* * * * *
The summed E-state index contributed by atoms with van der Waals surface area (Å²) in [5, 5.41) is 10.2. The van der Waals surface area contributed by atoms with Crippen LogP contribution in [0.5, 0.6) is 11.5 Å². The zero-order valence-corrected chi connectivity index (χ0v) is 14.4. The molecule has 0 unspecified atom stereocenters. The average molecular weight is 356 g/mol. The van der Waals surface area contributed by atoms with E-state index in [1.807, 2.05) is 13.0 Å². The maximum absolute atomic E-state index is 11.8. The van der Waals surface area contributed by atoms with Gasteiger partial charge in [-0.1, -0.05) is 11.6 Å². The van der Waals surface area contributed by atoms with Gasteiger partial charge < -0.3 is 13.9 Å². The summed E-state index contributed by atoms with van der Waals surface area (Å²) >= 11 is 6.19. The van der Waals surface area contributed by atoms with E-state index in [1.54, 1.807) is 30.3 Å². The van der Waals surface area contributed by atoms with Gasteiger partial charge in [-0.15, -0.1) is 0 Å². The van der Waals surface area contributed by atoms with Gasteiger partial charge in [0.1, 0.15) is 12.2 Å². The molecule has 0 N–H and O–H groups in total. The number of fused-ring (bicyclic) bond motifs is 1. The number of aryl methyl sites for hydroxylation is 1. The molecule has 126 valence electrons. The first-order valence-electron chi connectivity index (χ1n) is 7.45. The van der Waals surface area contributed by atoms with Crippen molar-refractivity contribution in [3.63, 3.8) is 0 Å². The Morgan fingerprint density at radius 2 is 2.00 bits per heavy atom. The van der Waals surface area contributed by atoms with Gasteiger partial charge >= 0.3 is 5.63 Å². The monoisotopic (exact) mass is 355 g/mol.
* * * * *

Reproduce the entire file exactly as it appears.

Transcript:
The summed E-state index contributed by atoms with van der Waals surface area (Å²) in [5, 5.41) is 10.2. The van der Waals surface area contributed by atoms with Crippen LogP contribution in [0.5, 0.6) is 11.5 Å². The zero-order valence-corrected chi connectivity index (χ0v) is 14.4. The molecule has 0 unspecified atom stereocenters. The average molecular weight is 356 g/mol. The van der Waals surface area contributed by atoms with E-state index in [1.807, 2.05) is 13.0 Å². The maximum absolute atomic E-state index is 11.8. The van der Waals surface area contributed by atoms with Gasteiger partial charge in [-0.1, -0.05) is 11.6 Å². The van der Waals surface area contributed by atoms with Gasteiger partial charge < -0.3 is 13.9 Å². The summed E-state index contributed by atoms with van der Waals surface area (Å²) >= 11 is 6.19. The van der Waals surface area contributed by atoms with E-state index in [1.54, 1.807) is 30.3 Å². The van der Waals surface area contributed by atoms with Gasteiger partial charge in [-0.15, -0.1) is 0 Å². The van der Waals surface area contributed by atoms with Gasteiger partial charge in [0.1, 0.15) is 12.2 Å². The molecule has 0 N–H and O–H groups in total. The number of fused-ring (bicyclic) bond motifs is 1. The number of aryl methyl sites for hydroxylation is 1. The molecule has 126 valence electrons. The first-order valence-electron chi connectivity index (χ1n) is 7.45. The van der Waals surface area contributed by atoms with Crippen molar-refractivity contribution in [3.63, 3.8) is 0 Å². The Morgan fingerprint density at radius 2 is 2.00 bits per heavy atom. The van der Waals surface area contributed by atoms with Gasteiger partial charge >= 0.3 is 5.63 Å². The monoisotopic (exact) mass is 355 g/mol.